#3 - Communicate Expectations
Expectations are important to any close relationship. If you think of any other current relationships in your life, you'll soon realize that expectations are the driving force behind the relations you have with those individuals. Yet expectations can at times be challenging. Unfortunately, there are times when both individuals in a relationship are unaware of the expectation along with the hurt or frustration that is caused when an expectation isn't lived up to. Therefore, in order to avoid hurt and frustration or in order to just avoid general misunderstanding, it is important to carefully communicate what your expectations of another individual are and to be fair when doing so.
Think of the last time you went driving somewhere and you were relying on the person riding shotgun to provide you with the directions to reach your destination. If the individual was unclear or made an assumption that you already knew where you were going, chances are the trip was unsuccessful. The same situation between roommates can unfold if communication isn't expressed clearly or in a fair give and take fashion. The smallest of unvoiced concerns can lead to major potholes down the road.
Here are some topics for consideration early on in the roommate relationship. They include:
- How you like to spend your personal time
- Study habits
- Sleep schedule
- Items to share
- Items for personal use only
#4 - Be Assertive
When it comes to communication, the manner in which you express yourself is very important to helping you achieve the success you are looking for. Without even realizing it, one's tone of voice can be construed as disrespectful or condescending. The way in which our opinions are expressed can come off as an unwarranted attack rather than a sincere attempt at constructive feedback. There are also times when our frustration begins to come across in what one is trying to say. So how can you express what you are feeling without hurting your roommate?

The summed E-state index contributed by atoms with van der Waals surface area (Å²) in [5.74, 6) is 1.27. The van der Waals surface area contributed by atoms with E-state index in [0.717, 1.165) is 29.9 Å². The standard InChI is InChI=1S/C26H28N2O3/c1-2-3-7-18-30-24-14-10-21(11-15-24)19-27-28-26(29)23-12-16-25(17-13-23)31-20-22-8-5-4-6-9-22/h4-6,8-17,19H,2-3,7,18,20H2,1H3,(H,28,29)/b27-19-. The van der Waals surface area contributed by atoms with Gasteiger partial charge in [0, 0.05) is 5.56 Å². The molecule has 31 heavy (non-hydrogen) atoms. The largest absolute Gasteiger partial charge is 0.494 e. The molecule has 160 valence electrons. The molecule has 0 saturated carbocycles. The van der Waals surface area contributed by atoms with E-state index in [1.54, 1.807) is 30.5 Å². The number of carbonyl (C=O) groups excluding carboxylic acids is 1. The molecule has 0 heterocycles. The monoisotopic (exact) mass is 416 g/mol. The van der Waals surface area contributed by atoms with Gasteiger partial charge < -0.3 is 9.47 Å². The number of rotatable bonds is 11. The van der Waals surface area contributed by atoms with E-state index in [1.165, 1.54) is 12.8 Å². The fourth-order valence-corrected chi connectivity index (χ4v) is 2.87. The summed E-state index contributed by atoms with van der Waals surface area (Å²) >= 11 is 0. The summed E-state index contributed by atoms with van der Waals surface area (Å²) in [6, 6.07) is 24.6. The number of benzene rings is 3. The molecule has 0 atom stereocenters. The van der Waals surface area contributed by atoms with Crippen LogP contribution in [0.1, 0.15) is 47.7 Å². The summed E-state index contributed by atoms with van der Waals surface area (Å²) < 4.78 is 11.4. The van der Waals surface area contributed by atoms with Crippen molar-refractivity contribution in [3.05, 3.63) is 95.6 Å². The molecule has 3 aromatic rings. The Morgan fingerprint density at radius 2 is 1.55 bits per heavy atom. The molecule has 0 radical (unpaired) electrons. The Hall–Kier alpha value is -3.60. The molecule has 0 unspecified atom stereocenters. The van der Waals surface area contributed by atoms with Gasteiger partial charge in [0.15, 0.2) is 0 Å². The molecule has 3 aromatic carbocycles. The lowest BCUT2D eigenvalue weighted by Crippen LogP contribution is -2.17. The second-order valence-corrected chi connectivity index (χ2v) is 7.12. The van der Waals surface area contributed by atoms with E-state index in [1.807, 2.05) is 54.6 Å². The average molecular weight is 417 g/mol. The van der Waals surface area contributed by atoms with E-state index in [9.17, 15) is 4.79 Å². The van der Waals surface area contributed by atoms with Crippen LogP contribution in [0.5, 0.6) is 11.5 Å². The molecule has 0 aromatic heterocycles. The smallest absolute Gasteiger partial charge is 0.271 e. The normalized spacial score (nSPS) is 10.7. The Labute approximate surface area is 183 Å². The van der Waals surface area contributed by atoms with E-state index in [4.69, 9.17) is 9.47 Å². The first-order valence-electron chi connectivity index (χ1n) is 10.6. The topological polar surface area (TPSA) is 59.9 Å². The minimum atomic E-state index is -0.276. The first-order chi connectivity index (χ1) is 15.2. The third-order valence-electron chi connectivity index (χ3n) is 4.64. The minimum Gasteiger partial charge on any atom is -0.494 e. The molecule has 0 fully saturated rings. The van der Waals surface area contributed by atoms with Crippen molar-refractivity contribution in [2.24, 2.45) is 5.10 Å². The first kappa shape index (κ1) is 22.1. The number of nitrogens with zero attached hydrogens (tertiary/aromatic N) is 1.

First, always remember that it's OK to feel a certain way about a situation. However, problems can arise when we attack the person by using accusing statements, such as "you constantly use my computer without asking," or "I can't believe you didn't tell me that John called." Do your best to avoid these types of "you" statements. Instead simply explain how actions make you feel. For example, "I'm upset that my computer was used without my permission. In the future, could you please ask me before using it."